Now a translator, middle school teacher, and three-times parent, Emily Goedde’s eventful career path is a model for graduate students operating under the uncertainties caused by COVID-19. Following her heart’s desire at each step of the way, Emily let her interests be shaped by circumstances, finding new possibilities at each turnaround.
Emily’s passion for literature and translation began when, living in France during high school, she bought a second-hand copy of Baudelaire and decided to render his poems into English. Back in the US, a visit to the MET made her fall in love with Chinese calligraphy, and while the fascination for translation stayed with her, it was Chinese that she decided to study in her undergrad at the University of Michigan. With a major in Asian Studies and a minor in Comparative Literature, Emily’s first hands-on experience with translation was her BA thesis, written over the course of many early mornings at the Sweetwaters coffee shop in downtown Ann Arbor, with the help of a tiny Chinese-English dictionary. From this fun, but challenging the first attempt at translating literature, Emily learned that she would have to live in China for some time if she wished to take that career path seriously. She then spent three years between Shanghai and Beijing, working as a journalist, translating and teaching English, before going back to school. She first did an MFA in Translation Studies at Iowa, inspired by the trajectory of Prof. Christi Merrill, one of her mentors at Michigan during her undergrad, and again in the Ph.D.
During her MFA and in her work as a translator, Emily became interested in authors, especially women authors, that were no longer alive. “I liked excavating their voices and working with them, showing that they had existed.” This same impulse towards translation as testimony drove Emily’s towards classical poetry and later contemporary Chinese literary nonfiction, 非虚构文学 (feixugou wenxue). With that work, Emily wanted to bring visibility to a China described from within, almost as a counternarrative to the more widely published Western travel logs that presented a picture of Chinese culture from the outside.
As she moved between her academic work and her various jobs as a translator, Emily began to develop an approach to both that centered on the idea of “listening:” Listening to the other, to different perspectives, but also to her own translation in its limits. “Because of who I am as an individual,” she explains, “when I translate, I’m always hearing a Chinese text that is in some way marked by that.” Her translations, then, are just that: how she hears the text. Emily also likes to listen for impossibilities in translation as “signaling a moment when something interesting is happening.” This idea, which also deeply informs her teaching practice, became central to Emily’s dissertation when she started working with WWII Chinese poetry written with the sound of air raids for a background.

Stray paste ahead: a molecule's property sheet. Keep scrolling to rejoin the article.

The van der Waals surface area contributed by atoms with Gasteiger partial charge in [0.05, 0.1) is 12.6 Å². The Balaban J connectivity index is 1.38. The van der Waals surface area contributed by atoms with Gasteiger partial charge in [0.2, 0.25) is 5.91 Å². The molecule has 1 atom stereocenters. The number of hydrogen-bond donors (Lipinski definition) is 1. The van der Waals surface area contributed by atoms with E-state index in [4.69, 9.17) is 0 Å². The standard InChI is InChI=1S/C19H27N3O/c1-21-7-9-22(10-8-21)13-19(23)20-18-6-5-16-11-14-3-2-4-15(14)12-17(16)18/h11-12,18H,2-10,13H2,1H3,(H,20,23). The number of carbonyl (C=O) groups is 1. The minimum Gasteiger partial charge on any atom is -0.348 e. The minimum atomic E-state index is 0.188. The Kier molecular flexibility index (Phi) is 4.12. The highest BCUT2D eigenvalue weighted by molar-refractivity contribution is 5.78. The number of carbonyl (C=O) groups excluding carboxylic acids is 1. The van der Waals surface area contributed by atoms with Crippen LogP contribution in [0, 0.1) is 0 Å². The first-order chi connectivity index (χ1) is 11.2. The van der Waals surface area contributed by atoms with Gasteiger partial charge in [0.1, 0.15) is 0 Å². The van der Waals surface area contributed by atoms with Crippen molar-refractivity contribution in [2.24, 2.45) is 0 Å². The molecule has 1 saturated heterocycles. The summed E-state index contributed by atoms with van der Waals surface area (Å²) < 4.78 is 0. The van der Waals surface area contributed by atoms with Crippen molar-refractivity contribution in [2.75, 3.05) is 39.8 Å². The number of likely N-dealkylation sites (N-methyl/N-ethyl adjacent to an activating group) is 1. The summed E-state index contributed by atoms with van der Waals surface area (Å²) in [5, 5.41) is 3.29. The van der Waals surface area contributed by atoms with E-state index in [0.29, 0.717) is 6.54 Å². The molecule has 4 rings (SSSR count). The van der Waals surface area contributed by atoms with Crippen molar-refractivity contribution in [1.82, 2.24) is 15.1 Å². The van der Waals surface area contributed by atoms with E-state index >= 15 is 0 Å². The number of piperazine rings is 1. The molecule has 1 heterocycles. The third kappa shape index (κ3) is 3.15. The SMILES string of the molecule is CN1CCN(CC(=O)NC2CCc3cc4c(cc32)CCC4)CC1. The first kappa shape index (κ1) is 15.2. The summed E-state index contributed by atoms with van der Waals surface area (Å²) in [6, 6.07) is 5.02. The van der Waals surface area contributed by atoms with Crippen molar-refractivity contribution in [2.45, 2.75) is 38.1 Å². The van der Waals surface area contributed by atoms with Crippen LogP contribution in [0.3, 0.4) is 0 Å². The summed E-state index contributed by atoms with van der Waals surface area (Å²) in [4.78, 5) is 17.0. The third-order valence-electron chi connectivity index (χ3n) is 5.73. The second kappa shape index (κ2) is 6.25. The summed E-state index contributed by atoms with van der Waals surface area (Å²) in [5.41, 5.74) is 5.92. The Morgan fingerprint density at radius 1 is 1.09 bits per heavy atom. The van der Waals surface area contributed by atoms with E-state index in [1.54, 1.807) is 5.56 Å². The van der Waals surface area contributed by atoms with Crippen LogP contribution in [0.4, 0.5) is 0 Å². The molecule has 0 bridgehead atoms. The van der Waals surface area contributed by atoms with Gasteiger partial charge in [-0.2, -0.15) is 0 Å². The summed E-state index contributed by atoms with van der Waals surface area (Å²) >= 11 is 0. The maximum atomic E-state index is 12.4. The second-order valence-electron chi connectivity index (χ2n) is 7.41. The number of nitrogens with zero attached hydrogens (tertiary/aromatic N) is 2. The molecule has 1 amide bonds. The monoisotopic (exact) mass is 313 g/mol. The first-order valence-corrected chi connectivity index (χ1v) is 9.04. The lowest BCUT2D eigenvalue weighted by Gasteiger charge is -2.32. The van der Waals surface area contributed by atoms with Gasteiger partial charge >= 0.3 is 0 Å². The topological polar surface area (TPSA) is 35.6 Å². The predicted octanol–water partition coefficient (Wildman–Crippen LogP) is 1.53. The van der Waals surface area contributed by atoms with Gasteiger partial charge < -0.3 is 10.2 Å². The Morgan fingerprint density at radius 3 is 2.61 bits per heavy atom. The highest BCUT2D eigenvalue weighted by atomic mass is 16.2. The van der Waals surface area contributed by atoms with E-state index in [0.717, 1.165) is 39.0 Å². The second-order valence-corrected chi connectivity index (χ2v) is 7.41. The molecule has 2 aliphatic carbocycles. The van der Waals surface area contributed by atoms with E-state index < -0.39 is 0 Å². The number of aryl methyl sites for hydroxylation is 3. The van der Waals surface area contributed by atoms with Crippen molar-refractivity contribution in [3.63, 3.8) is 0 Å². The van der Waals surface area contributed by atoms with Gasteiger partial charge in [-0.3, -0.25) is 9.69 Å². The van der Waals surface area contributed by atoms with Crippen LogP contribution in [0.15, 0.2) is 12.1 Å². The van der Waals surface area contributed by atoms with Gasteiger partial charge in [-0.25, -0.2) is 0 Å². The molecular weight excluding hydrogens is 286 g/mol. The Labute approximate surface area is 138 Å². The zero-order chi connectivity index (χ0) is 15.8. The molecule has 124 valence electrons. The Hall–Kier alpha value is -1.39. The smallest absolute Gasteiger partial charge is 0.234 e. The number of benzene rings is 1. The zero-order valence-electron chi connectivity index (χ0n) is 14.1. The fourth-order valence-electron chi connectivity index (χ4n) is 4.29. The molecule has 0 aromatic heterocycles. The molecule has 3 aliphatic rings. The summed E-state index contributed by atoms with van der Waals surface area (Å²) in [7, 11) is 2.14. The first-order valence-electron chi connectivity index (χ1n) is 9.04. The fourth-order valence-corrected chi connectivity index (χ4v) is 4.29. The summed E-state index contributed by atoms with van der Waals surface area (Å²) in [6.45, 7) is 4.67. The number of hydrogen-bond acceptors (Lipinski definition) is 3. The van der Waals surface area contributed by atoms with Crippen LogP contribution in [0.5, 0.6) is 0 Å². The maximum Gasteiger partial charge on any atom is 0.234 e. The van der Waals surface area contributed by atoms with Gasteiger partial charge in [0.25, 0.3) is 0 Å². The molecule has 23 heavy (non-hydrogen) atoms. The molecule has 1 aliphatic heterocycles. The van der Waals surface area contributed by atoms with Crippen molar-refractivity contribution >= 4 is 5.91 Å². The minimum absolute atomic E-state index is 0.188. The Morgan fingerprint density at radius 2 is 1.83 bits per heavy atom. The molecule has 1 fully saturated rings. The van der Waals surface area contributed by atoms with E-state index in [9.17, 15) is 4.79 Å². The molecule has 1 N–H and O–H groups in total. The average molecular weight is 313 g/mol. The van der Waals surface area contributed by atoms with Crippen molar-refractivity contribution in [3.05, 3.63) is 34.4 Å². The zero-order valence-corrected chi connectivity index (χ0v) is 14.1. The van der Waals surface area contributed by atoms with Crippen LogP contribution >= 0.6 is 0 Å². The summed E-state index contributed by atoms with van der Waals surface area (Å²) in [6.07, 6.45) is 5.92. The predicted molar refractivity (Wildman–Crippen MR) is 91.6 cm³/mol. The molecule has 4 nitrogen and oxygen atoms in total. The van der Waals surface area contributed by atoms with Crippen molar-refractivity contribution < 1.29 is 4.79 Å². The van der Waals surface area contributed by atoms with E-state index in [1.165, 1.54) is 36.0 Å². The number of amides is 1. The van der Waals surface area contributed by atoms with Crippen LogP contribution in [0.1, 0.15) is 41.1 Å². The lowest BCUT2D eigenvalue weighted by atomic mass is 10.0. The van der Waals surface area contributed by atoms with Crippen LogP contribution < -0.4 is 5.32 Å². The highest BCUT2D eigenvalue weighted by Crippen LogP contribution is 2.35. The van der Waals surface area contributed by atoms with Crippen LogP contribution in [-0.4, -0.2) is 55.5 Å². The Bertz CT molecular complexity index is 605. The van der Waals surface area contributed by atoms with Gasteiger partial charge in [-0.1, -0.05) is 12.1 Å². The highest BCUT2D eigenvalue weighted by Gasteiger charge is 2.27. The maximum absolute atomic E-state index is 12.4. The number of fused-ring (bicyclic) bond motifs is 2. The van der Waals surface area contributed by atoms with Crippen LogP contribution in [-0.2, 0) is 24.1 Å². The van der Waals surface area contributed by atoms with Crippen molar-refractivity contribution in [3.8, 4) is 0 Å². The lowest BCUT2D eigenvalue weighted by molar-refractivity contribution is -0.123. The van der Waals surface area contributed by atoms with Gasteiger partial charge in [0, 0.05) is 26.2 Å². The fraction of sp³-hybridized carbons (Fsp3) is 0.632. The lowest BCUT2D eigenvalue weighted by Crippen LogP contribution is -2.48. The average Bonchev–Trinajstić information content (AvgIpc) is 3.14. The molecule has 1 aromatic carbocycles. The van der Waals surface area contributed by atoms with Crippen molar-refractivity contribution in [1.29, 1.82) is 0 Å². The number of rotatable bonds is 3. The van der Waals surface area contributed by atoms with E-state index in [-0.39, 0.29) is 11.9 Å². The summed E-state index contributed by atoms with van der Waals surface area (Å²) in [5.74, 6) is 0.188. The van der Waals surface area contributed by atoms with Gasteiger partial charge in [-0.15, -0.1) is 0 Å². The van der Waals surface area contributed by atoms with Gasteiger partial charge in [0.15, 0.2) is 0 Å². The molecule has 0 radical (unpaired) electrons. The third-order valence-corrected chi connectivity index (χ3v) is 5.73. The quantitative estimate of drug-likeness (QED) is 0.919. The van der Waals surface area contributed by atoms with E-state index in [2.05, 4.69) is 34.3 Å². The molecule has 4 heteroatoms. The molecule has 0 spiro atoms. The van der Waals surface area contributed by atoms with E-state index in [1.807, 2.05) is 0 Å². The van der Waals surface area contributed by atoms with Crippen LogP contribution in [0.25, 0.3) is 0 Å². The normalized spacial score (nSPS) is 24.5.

While her work as a literary translator has always been rewarding, Emily realized early on that she would not be able to make a living out of translating literature. On the other hand, the tenure positions to which the Ph.D. seemed to prepare her did not fit her needs either, especially as she had become a parent for the second time during the program. Torn between translating and research, with two kids and a husband who had just gotten a job in Philadelphia, by the end of her degree, she decided to go into middle school teaching instead. Going against the current was made easier by the openness of Emily’s committee to her love of translation and teaching. . They helped her imagine a path that would suit her lifestyle and aspirations, and as a K-12 teacher, she is now actually able to use many of the skills acquired during the program, including offering students a more diverse set of texts than the traditional canon.
During her time at Michigan, Emily was especially glad for the support of the department, including faculty, staff, and other graduate students. In her year abroad in Taiwan, she remembers how Judy Gray in Complit made all the difference at an emergency when her husband needed medical assistance. Her committee and friends in the program were also important in her decision to have another child. Surprisingly, Emily found that being a mother actually helped her get through writing her dissertation: if she had all day long just for herself, she believes she’d have been much less productive. Being with her family gave her a space to rest her mind from the research, allowing her to be more focused on the next day. “One doesn’t need to have a baby to do that,” she jokes, “but people should know that it is possible and even positive to build a family during the Ph.D.”
Although she lucked out with Complit’s community, Emily believes it is important to look critically at academia when it comes to having children. Women are especially vulnerable in that situation, and universities end up losing a lot of interesting scholars because of the instability inherent to the job market. Still, while waiting for systemic changes that will improve parents’ and women’s conditions in grad school and in academia, there is the hope that listening to Emily’s story can inspire others to follow their desire to do a Ph.D., even when the path towards it doesn’t seem as clear-cut as one would expect.
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This interview was conducted and edited by Duygu Ergun and Luiza Duarte Caetano as part of their work as Graduate Student Diversity Allies in the Summer of 2021.